Accept Cookies?
Provided by OpenGlobal E-commerce

Please wait while your page loads ...


FARA Ambassador Program

The FARA Ambassadors is a united team of patient volunteers living with FA who are committed to supporting FARA in the search for a treatment and cure.

Together we seek to know more about FA, and FARA so we can be prepared to represent the community when the opportunity arises; speaking at events, to volunteers, potential donors, scientific groups, pharma partners, media interviews and other awareness and fundraising opportunities. We believe support is key to continued success toward our ultimate goal of treatment and a cure. Participants in the FARA Ambassador Program are passionate about building and upholding relationships within the FA community.

FARA Ambassador Program Mission Statement:

The FARA Ambassadors are positive, supportive, peer representatives for the FA community, actively raising awareness and funds for FARA. To learn more about the FARA Ambassador Program or to have a FARA Ambassador speak at your event, please contact:

The Ambassador Blog

Subscribe to the Ambassabors Blog

Get new posts from the Ambassadors Blog sent directly to your inbox

This blog is a vehicle for the voice of the FARA Ambassador Program and features posts from Program participants and friends from the FA community on a wide range of topics.

The blog features posts about FARA events, articles about living with FA, spotlights on individuals throughout the FA community, weekly interviews to “Meet the Community,” and more. We hope that you will be inspired, uplifted and encouraged through the FARA Ambassador Blog!


Patient Perspective: Michael's Experience Participating in a Clinical Trial

MichaelGehr1On January 19, 2016, I was diagnosed with FA. My family and I decided to take an educated approach, and we did just that. Within a few weeks, we had read countless websites about the symptoms and what we could expect with my new diagnosis. Soon, we began learning about the science behind FA, and we eventually found ourselves reading about clinical trials. By April, I was signed up for one; my first visit was to be on the 15th.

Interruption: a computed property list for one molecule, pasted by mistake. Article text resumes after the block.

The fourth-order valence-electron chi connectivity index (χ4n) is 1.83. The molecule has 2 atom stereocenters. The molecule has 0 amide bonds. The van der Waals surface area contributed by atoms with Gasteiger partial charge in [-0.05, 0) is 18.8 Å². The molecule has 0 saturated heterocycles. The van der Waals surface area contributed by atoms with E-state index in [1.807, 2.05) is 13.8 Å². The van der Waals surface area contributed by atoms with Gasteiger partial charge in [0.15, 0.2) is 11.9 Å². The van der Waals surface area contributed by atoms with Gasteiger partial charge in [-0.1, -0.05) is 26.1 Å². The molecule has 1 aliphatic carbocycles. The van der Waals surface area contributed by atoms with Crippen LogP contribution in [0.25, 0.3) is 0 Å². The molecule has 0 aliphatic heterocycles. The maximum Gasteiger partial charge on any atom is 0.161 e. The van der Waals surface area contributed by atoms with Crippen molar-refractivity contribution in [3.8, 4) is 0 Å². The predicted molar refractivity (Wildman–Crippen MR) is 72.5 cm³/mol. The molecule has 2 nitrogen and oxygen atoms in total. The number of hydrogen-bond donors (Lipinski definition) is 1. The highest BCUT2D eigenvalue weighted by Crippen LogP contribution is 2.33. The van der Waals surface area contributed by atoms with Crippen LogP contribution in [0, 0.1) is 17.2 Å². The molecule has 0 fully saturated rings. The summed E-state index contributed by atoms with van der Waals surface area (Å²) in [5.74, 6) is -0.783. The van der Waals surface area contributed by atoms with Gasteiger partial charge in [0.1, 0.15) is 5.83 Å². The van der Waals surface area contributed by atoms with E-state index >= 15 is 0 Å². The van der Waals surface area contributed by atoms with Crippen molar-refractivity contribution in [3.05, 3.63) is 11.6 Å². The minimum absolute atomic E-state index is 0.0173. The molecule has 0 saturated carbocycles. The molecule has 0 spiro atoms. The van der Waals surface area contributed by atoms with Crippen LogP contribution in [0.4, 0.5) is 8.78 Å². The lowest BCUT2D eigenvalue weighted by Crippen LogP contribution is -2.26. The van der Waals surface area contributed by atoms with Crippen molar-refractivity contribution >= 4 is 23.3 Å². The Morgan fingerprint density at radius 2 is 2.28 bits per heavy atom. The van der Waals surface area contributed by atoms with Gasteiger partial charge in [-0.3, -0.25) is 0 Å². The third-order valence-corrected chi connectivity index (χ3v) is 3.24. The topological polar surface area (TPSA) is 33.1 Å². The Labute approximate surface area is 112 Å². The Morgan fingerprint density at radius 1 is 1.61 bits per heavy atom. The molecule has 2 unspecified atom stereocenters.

Even though it had been less than 3 months since my diagnosis, I knew that a clinical trial was something I wanted to involve myself in. It was something that just made sense for me. Added bonus: The drug company, Reata, was able to pay for plane tickets, meals, etc.! I knew that as well as being helpful for the community and everyone looking for a cure for FA, I may be able to benefit also. For example, one of the tests I did was a stress test, where progression is measured by viewing one’s exercise capacity via a recumbent bicycle. Largely because of this test, my family purchased an exercise bike which I use daily. As another example, since I am in highschool, I knew that this trip would be a learning experience for me. I was able to learn a lot about restrictions and necessary testing for a clinical trial. Every doctor was able to teach me about their specific test, and the lead doctor, Dr. Hoyle, taught me about basic neurologic tests, and even some about myself. 

Add a comment
Read more: Patient Perspective: Michael's Experience Participating in a Clinical Trial

A Mom's Perspective on Participating in Clinical Research

Six months ago, our 10-year-old son Jake was diagnosed with Friedreich’s Ataxia. When his neurologist explained FA, she told us that FA has no treatment and no cure. The diagnosis is staggering. Learning that there is no treatment and no cure (yet!) took our breath away.